Maryknoll Sister Madeline Dorsey, known affectionately as Sister Maddie, likes to refer to herself as “God’s bouncing ball.” Over the course of her 78 years as a Maryknoll Sister she has “bounced” to six different countries. Each time, she has left people and communities transformed in magnificent ways.

Sister Madeline Dorsey in SelmaBorn in Brooklyn in 1918, Sister Maddie entered Maryknoll in 1936. After training as a nurse, she was sent to set up a jungle hospital in Bolivia in 1945. It was uncharted territory for her, but she met the challenges head on.  From there she was sent to Sri Lanka (formerly Ceylon) to help staff a government hospital. She was called back to the United States in 1955 to help establish the first integrated hospital in the country in Kansas City, Mo. Ten years before the passage of the Civil Rights Act, Sister Maddie and her Sister companions brought together multiracial doctors and nurses to serve an integrated patient population.

Sister Maddie in El SalvadorIn 1966 she was sent to Peru as an obstetric nurse working with premature infants.  After five years she returned to Maryknoll, NY, to work in the community’s nursing home. In 1976 she was sent to one of the poorest regions of El Salvador, an assignment that would change her forever.  The country was in the turmoil of civil war at the time and the Sisters spent a lot of time accompanying people in their grief. She suffered her own grief when in 1980 she was called to identify the battered bodies of her companions, the four Churchwomen brutally murdered and buried in a shallow grave. They were Maryknoll Sisters Maura Clarke and Ita Ford, Ursuline Sister Dorothy Kazel and lay missioner Jean Donovan.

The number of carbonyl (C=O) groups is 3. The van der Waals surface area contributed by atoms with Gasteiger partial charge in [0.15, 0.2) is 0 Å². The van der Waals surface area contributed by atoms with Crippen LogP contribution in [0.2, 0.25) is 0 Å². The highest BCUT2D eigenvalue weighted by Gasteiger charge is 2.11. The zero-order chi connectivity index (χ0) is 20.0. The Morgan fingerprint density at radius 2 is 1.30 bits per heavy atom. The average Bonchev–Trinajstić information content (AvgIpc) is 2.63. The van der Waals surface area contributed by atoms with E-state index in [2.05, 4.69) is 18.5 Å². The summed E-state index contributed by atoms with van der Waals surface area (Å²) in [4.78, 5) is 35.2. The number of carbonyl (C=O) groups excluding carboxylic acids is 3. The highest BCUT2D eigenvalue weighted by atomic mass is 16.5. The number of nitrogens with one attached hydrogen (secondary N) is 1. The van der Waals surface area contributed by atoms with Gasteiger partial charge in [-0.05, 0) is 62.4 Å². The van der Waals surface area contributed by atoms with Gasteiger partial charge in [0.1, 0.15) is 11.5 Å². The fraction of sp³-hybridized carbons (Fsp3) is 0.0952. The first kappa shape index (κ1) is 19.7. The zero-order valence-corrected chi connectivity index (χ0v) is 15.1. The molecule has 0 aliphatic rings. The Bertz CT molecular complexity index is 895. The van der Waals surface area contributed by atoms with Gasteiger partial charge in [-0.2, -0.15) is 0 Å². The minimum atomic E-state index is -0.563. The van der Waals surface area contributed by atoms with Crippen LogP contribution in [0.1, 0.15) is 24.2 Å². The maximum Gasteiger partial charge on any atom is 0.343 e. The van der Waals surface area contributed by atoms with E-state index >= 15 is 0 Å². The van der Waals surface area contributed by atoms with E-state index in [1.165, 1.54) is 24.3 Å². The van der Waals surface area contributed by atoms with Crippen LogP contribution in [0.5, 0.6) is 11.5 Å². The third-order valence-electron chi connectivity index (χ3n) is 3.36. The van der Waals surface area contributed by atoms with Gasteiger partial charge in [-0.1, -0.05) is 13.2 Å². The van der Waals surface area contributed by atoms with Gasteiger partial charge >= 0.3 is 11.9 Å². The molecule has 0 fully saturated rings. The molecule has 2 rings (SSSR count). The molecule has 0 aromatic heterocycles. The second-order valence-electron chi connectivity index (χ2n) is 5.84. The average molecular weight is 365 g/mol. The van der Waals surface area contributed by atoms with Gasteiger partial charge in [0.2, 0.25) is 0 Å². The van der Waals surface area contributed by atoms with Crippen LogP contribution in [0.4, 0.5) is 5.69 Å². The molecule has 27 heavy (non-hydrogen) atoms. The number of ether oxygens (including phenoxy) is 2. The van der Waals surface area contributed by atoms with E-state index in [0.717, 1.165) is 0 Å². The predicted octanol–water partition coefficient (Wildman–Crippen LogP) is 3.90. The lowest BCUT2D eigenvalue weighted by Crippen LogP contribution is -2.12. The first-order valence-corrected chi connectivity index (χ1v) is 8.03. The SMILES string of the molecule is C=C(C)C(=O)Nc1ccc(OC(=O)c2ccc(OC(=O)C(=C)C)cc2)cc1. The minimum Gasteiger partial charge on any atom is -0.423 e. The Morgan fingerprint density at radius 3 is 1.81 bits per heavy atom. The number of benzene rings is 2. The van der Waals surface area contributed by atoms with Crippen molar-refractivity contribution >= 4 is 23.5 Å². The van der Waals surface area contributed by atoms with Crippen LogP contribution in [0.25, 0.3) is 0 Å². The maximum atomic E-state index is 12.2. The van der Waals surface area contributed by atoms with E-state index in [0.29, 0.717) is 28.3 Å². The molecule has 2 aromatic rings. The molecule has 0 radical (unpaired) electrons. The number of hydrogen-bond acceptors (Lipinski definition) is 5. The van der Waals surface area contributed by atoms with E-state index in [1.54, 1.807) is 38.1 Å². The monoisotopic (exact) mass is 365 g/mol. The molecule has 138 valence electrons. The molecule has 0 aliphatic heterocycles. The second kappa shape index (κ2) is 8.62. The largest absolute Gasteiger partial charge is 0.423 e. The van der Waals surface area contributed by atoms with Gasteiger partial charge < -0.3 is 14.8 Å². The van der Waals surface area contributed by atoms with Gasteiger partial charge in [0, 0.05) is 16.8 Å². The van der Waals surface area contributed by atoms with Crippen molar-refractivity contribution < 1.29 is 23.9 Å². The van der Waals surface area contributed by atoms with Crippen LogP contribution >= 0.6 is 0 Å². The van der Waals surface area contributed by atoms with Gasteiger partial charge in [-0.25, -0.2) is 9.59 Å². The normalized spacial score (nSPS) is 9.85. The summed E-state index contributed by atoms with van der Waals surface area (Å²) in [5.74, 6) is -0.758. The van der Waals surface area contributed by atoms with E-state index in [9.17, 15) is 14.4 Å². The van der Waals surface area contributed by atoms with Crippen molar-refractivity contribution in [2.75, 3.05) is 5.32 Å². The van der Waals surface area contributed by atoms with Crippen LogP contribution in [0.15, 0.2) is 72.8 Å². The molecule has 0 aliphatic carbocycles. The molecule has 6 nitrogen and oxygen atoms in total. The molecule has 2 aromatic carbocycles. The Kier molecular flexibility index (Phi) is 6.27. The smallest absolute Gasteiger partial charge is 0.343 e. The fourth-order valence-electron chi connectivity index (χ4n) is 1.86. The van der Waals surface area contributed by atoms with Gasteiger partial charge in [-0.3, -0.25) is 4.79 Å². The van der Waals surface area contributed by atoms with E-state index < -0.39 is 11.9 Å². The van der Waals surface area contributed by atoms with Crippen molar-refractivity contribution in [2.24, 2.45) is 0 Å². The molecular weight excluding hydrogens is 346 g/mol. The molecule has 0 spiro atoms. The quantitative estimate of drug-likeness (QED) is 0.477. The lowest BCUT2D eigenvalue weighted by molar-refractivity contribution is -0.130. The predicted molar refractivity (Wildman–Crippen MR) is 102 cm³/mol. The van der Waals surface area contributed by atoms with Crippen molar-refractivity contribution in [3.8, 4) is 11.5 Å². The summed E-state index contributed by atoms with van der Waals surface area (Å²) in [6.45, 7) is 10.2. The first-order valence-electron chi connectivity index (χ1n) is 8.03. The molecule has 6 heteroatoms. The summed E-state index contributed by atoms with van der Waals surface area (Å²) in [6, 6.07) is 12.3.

After leaving El Salvador in 1981, Sister Maddie did pastoral work in Guatemala and Mexico where many Salvadoran exiles needed care, friendship and new hope. She returned to Maryknoll, NY, in 1992.

Sister Maddie todayToday, having just turned 96, Sister Maddie has slowed down but still has plenty of bounce left. She is focusing her energy on prayer now, praying especially for the people of her beloved El Salvador. She is held in the highest esteem by the extended family of the murdered missioners and has become a grandmother figure to them. She says “my bedroom is my chapel, in my favorite chair, in prayer.” A good, workable window in her room is key for her in all seasons and along with 25 other Sisters in assisted living care at Maryknoll, she is grateful to SOAR! for the new windows installed in their rooms.

Posted: October 2014